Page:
The number of President Donald Trump’s political appointees who are attempting to become civil servants in federal agencies continues to grow, documents obtained by the News4 I-Team show.
The latest round of approved conversions include a White House liaison at the U.S. Department of Homeland Security who once served on Trump's inaugural committee, a Department of Interior official and political appointees from the Department of Justice, the U.S. Environmental Protection Agency, the Department of Agriculture and the U.S. Agency for International Development.
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The documents also reveal two appointees in the Office of the White House Counsel seeking approval for civil servant positions. The Office of Personnel Management, which must approve such changes, has returned one request. The other is listed as pending.
The Trump appointees are using a longtime, controversial practice called “burrowing” in which political appointees — whose jobs could easily be nixed by an incoming president — transition to more secure civil service positions, many times within the agencies they once helped lead.
The process of “burrowing” is nothing new and has been used for decades by administrations in both political parties. Under current law, the Office of Personnel Management (OPM) must examine and sign off on the conversions and is required to report those cases to Congress. If approved, the newly minted civil servants will enjoy stronger job protections than political appointees.
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In a 2010 report, the Government Accountability Office indicated there was some benefit to the process of burrowing, writing: “Political appointees can bring valuable skills and experience to the federal workforce.” But the growing number of Trump appointees attempting to obtain career government jobs is raising increasing concern among some Democratic leaders as Trump has signaled a potential run for re-election in 2024. Critics such as Virginia Congressman Gerry Connolly have previously suggested Trump appointees could undermine President-elect Joe Biden’s administration from within.
And some government watchdogs have slammed the process as wrong regardless of who is in power.
“You want the best and brightest in government, not the best politically connected,” said David Williams, president of the Washington, D.C.-based Taxpayers Protection Alliance.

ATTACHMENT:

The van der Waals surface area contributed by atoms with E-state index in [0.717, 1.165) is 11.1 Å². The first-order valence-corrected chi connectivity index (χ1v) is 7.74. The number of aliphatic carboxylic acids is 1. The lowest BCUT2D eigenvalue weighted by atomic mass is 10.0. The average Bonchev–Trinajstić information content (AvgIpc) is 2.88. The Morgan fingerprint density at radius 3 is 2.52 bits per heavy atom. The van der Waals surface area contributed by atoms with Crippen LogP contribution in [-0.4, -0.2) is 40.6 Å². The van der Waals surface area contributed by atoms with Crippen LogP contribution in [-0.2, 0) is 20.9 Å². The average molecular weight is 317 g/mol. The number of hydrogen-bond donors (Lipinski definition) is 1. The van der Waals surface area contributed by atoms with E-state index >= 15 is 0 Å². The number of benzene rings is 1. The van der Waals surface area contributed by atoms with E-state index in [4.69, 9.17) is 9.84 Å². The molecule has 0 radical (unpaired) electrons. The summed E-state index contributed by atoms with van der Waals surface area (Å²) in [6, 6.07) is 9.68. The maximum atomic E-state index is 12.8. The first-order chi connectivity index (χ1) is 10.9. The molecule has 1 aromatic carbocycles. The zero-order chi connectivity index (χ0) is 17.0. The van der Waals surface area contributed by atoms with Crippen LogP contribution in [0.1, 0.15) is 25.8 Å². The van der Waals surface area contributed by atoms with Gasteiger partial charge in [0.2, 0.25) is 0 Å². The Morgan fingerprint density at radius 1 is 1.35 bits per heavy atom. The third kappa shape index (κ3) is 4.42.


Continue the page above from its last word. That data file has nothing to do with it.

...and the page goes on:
The latest list, obtained by the News-4 I-Team, does not name the two White House Counsel employees who have sought to become civil servants, but specifies one is seeking an attorney position in the Commodity Futures Trading Commission. That request is pending.
The other is seeking to obtain an attorney’s position in the Special Inspector General for Pandemic Recovery within the Department of Treasury, but records indicate that person’s request has been returned. It’s unclear from the documents whether the request will move forward.
The White House declined to comment on the employees.
A White House liaison at the U.S. Department of Homeland Security (DHS) has secured a career position at his agency. Michael Holley, who was appointed to his previous position in the Office of the Secretary of Homeland Security in 2019, will now work as a career employee in the Office of Intelligence and Analysis at the Department of Homeland Security. The job change, which was approved in September, will provide a pay raise of approximately $5,000.
Holley's Linkedin profile indicates he previously worked on the Trump Presidential Inaugural Committee and with the Florida Republican Party during Trump’s 2016 election campaign. The DHS did not respond to requests for comment from Holley or agency spokespeople.
Records show that OPM has returned or denied multiple requests to transition political appointees to civil servant positions, including an August 2020 request to transfer a DHS appointee working in U.S. Citizenship and Immigration Services to DHS's Office of Policy.
The list does not name the appointee, but said the transfer was declined because OPM "could not conclude (the) appointment was free of political influence and complied with merit system principles and applicable civil service laws and regulations."
The News4 I-Team has previously reported other approved transfers within the Trump administration, including that of Larry Connell, who served as one of Trump’s first transition appointees at the U.S. Department of Veterans Affairs (VA) and head of the Washington, D.C. VA Medical Center. In May, he was approved for a career position as the head of the VA medical center in Providence.
In a statement last month, a VA spokeswoman said Connell was only approved “after going through competitive hiring procedures” and that the VA “coordinates all conversions of current and recent political appointees with the Office of Personnel Management.”
A U.S. Department of Justice spokeswoman previously told the I-Team that at least seven political appointees at the Justice Department have secured new career positions. The spokeswoman said each employee completed a competitive process to obtain the jobs and was approved by OPM.
The Office of Personnel Management has not responded to News4's requests for comment.